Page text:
I don’t know, but when two such dissimilar political figures act the same way, something is afoot. Some crack in the facade is showing. Some weakness is being perceived and they both want to take advantage of it.
Victoria Henderson writing at PanAm Post, Chavismo Apologists: The Long Arm of the “Official” Story
Canadian Media Extends Olive Branch to Venezuelan Regime
There’s a women’s protest scheduled for tomorrow. There’s also an initiative to cancel the upcoming Carnival festivities,
— Nicolás Maburro (@Maburrito) February 25, 2014
Special thanks to my former classmate Doris for her Facebook posts.
Alfredo Corchado, Mexico Bureau Chief for the Dallas Daily News, and one of the foremost experts in the subject, relates how Mexico nabs top drug kingpin in operation with U.S. without firing a shot. Also important is the timeline,
TIMELINE: Detentions and killings of reputed Mexican drug kingpins
Top Mexican drug cartel captures or killings in recent years:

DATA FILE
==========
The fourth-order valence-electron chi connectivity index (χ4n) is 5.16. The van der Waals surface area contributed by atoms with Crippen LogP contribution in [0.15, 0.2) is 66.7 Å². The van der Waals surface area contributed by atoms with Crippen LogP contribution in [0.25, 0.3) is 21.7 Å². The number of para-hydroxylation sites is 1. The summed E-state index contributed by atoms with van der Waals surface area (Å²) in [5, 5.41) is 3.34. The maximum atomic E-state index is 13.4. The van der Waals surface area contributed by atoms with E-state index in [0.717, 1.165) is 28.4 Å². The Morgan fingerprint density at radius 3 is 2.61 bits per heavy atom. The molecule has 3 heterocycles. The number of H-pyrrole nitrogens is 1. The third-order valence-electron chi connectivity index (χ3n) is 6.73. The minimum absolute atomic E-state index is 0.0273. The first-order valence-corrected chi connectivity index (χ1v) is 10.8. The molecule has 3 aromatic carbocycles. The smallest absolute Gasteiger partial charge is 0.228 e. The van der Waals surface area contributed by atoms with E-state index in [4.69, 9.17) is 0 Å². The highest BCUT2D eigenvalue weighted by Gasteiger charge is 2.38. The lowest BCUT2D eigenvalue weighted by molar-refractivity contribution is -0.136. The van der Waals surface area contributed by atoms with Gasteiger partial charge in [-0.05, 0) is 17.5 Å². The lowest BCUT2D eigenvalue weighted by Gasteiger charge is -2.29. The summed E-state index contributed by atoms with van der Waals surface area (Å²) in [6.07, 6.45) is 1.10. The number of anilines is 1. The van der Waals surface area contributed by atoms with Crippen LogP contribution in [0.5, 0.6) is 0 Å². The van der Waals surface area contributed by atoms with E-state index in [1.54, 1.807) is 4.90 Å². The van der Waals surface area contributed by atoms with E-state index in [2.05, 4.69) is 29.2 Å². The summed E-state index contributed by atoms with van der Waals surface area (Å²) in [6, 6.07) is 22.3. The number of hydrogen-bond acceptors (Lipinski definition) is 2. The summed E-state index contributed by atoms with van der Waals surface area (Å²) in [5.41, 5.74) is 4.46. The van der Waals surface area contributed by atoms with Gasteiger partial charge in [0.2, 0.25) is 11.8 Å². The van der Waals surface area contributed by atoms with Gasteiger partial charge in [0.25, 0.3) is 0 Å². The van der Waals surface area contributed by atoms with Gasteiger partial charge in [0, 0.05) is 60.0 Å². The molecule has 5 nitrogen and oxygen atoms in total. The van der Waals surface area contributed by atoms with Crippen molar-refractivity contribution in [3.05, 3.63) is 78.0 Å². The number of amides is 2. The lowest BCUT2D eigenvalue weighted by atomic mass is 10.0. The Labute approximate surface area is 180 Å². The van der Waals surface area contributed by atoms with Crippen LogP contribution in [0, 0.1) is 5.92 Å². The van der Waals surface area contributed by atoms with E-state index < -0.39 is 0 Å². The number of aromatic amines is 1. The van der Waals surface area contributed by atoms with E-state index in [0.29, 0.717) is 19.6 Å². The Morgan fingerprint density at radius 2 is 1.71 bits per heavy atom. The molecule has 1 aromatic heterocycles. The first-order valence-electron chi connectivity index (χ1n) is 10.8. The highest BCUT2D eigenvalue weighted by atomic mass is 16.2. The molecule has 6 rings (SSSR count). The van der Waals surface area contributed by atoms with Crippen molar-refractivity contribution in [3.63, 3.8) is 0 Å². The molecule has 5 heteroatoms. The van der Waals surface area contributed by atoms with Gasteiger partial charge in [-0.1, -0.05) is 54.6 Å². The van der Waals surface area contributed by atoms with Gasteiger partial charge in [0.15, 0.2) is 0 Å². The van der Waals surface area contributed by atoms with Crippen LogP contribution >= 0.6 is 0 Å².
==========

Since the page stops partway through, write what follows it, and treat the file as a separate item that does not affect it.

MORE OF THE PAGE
SATURDAY: Authorities said Mexican and U.S. officials captured the world’s most powerful drug lord, Joaquín “El Chapo” Guzmán, in the beach resort of Mazatlán.
JULY 15, 2013: Authorities in northern Mexico captured Miguel Ángel Treviño Morales, alias “40,” leader of the brutal Zetas cartel.
OCT. 7, 2012: Mexican marines killed Heriberto Lazcano Lazcano, alias “El Lazca,” a founder and top leader of the Zetas. His body was later stolen from a funeral home. Treviño Morales took over the Zetas.
OCT. 6, 2012: Mexican marines arrested alleged Zetas regional leader Salvador Alfonso Martínez Escobedo, who was suspected of involvement in massacres and the killing of U.S. citizen David Hartley in 2010 on Falcon Lake, which straddles the U.S.-Mexico border.
SEPT. 12, 2012: Mexican marines captured purported top Gulf cartel leader Jorge Eduardo Costilla Sánchez, alias “El Coss.” U.S. authorities had offered a $5 million reward for his arrest.
DEC. 9, 2010: Mexican federal police killed Nazario Moreno González, leader of La Familia Michoacana cartel, during a gunfight in the village of El Alcalde. His body was never recovered, and rumors have persisted that Moreno, known as “the Craziest One,” is still alive.
JULY 29, 2010: Mexican army troops raided a house in the town of Zapopán and killed Ignacio “Nacho” Coronel, one of the top leaders of the Sinaloa cartel.
DEC. 16, 2009: Mexican marines killed Arturo Beltrán Leyva, leader of the Beltrán Leyva cartel, in a shootout in Cuernavaca.
Read the whole article, buy Corchado’s book.
Will El Chapo Rule From Prison?